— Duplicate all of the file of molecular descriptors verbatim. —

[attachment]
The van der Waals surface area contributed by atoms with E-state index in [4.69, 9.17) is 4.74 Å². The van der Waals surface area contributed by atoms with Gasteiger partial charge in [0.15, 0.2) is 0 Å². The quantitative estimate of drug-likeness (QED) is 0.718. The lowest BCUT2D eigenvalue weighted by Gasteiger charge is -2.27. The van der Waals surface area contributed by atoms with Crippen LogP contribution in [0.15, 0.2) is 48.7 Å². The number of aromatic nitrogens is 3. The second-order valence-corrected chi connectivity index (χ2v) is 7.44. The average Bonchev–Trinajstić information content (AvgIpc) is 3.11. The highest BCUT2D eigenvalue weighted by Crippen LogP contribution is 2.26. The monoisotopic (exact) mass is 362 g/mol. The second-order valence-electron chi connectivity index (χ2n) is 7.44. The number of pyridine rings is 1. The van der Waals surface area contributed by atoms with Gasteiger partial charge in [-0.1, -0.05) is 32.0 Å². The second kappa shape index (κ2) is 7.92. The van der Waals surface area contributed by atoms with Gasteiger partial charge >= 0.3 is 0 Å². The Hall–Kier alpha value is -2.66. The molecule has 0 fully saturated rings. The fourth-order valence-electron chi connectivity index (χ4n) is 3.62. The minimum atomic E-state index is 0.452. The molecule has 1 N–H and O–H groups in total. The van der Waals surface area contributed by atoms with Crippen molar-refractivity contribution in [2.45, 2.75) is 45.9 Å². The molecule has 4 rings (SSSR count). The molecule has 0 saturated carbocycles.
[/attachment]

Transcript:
The van der Waals surface area contributed by atoms with E-state index in [4.69, 9.17) is 4.74 Å². The van der Waals surface area contributed by atoms with Gasteiger partial charge in [0.15, 0.2) is 0 Å². The quantitative estimate of drug-likeness (QED) is 0.718. The lowest BCUT2D eigenvalue weighted by Gasteiger charge is -2.27. The van der Waals surface area contributed by atoms with Crippen LogP contribution in [0.15, 0.2) is 48.7 Å². The number of aromatic nitrogens is 3. The second-order valence-corrected chi connectivity index (χ2v) is 7.44. The average Bonchev–Trinajstić information content (AvgIpc) is 3.11. The highest BCUT2D eigenvalue weighted by Crippen LogP contribution is 2.26. The monoisotopic (exact) mass is 362 g/mol. The second-order valence-electron chi connectivity index (χ2n) is 7.44. The number of pyridine rings is 1. The van der Waals surface area contributed by atoms with Gasteiger partial charge in [-0.1, -0.05) is 32.0 Å². The second kappa shape index (κ2) is 7.92. The van der Waals surface area contributed by atoms with Gasteiger partial charge >= 0.3 is 0 Å². The Hall–Kier alpha value is -2.66. The molecule has 0 fully saturated rings. The fourth-order valence-electron chi connectivity index (χ4n) is 3.62. The minimum atomic E-state index is 0.452. The molecule has 1 N–H and O–H groups in total. The van der Waals surface area contributed by atoms with Crippen molar-refractivity contribution in [2.45, 2.75) is 45.9 Å². The molecule has 4 rings (SSSR count). The molecule has 0 saturated carbocycles.